Dealership bookkeepers regularly collected payments from the safe and cross-checked these against carbon copies of the receipts in the receipt book. On the morning of July 5, 2007, one of the bookkeepers discovered in this manner that the payment for the Peacock purchase was missing. She placed a post-it note for Sisuphan on the corresponding page of the receipt book, inquiring, "Where's money?" She also notified the controller, the general sales manager, and Christian that a payment was missing. When she asked Sisuphan about the missing payment, "[h]e said they were looking into it." She asked Sisuphan about the money again on two separate occasions that day, and he gave her the same response each time.

Sisuphan was absent from work for the next 10 days (July 6-15) because his father was ill. The bookkeeper continued to leave him messages about the missing money. On July 11, 2007, she sent an e-mail to Christian, the controller, the general sales manager, and Sisuphan about "the check... that has been missing since [July 3]." Christian was initially under the impression that only a check was missing and did not learn until the week of July 11 that the purchase involved a cash payment. Realizing that the matter was more serious than he had believed, Christian followed up with the customer, made a police report, and filed a claim with the dealership's insurer. He called all the managers together and told them he would not bring criminal charges if the money was returned within 24 hours. Sisuphan learned of Christian's amnesty overture either at a meeting or in a telephone conversation, but continued to deny any knowledge of what had happened to the money. Christian notified the dealership's owner of the problem and, at his direction, hired a private investigator, who interviewed a number of employees, including Sisuphan, on July 18, 2007.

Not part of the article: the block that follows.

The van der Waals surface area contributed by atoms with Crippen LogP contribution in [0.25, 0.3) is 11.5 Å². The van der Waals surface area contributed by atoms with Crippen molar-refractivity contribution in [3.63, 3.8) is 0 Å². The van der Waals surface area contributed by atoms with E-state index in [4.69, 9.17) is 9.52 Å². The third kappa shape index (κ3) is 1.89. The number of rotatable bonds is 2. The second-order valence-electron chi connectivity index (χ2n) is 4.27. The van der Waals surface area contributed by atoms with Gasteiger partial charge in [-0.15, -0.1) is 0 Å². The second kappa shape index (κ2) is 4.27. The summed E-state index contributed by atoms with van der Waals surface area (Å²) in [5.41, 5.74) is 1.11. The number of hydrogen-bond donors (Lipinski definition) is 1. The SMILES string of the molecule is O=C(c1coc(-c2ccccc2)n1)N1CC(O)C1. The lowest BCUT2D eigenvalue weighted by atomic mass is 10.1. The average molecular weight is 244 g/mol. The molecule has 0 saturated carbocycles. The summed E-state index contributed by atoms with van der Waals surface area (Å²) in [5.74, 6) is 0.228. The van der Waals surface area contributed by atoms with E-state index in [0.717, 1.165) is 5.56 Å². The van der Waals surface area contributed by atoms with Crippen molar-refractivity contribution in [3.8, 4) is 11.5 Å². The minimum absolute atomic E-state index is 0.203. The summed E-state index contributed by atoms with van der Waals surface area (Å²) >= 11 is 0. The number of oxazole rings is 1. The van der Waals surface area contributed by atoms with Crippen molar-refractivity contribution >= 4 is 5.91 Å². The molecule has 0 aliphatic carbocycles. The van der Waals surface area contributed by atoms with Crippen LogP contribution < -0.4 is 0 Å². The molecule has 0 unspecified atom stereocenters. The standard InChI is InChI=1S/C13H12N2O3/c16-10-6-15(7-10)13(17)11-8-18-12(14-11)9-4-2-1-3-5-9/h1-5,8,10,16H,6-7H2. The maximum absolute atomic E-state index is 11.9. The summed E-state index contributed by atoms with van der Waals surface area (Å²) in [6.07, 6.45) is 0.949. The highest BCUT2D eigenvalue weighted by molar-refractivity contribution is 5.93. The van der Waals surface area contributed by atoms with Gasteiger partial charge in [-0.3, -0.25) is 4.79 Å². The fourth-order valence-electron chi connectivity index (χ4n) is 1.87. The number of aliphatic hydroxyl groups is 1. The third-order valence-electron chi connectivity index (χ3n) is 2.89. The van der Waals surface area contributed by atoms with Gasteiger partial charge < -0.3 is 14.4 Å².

On the evening of July 18, 2007, Sisuphan met for several hours with Christian and the general sales manager, Joel Hanson (Hanson), about problems in the finance department, primarily, the accuracy of the paperwork and the dealership's relationships with lenders. They discussed concerns that sloppy management had led to the disappearance of the money and that the incident had impacted morale, causing employees to question one another. Shortly after the meeting ended, Sisuphan returned to Christian's office and admitted that he had taken the money. He claimed he had no intention of stealing it and had taken it to get McClelland fired. He said he had not returned the money during the 24-hour amnesty period because he did not believe Christian's assurance that no punitive action would be taken. Later that night, Sisuphan telephoned Hanson and confessed to him as well. He told Hanson he had taken the money to prove a point-that McClelland was "sloppy" in handling the dealership's money. Christian and Hanson trusted Sisuphan and were shocked that he had taken the money.